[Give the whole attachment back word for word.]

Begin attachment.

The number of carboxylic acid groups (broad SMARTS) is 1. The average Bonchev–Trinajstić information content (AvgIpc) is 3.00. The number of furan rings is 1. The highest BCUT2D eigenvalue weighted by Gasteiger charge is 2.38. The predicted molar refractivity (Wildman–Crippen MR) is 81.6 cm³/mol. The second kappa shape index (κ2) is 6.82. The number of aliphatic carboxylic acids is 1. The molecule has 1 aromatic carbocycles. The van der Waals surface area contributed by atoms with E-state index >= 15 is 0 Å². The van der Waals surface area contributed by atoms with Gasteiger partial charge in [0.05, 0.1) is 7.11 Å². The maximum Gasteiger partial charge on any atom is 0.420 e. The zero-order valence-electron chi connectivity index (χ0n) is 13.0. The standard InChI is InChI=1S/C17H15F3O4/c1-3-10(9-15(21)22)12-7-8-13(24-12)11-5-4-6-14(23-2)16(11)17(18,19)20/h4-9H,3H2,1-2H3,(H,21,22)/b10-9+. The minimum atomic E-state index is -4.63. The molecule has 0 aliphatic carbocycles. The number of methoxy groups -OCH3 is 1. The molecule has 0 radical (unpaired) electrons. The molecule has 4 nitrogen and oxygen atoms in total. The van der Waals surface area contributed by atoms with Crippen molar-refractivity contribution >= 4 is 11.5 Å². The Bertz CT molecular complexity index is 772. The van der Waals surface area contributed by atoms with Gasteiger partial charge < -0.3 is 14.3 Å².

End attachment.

The number of carboxylic acid groups (broad SMARTS) is 1. The average Bonchev–Trinajstić information content (AvgIpc) is 3.00. The number of furan rings is 1. The highest BCUT2D eigenvalue weighted by Gasteiger charge is 2.38. The predicted molar refractivity (Wildman–Crippen MR) is 81.6 cm³/mol. The second kappa shape index (κ2) is 6.82. The number of aliphatic carboxylic acids is 1. The molecule has 1 aromatic carbocycles. The van der Waals surface area contributed by atoms with E-state index >= 15 is 0 Å². The van der Waals surface area contributed by atoms with Gasteiger partial charge in [0.05, 0.1) is 7.11 Å². The maximum Gasteiger partial charge on any atom is 0.420 e. The zero-order valence-electron chi connectivity index (χ0n) is 13.0. The standard InChI is InChI=1S/C17H15F3O4/c1-3-10(9-15(21)22)12-7-8-13(24-12)11-5-4-6-14(23-2)16(11)17(18,19)20/h4-9H,3H2,1-2H3,(H,21,22)/b10-9+. The minimum atomic E-state index is -4.63. The molecule has 0 aliphatic carbocycles. The number of methoxy groups -OCH3 is 1. The molecule has 0 radical (unpaired) electrons. The molecule has 4 nitrogen and oxygen atoms in total. The van der Waals surface area contributed by atoms with Crippen molar-refractivity contribution >= 4 is 11.5 Å². The Bertz CT molecular complexity index is 772. The van der Waals surface area contributed by atoms with Gasteiger partial charge < -0.3 is 14.3 Å².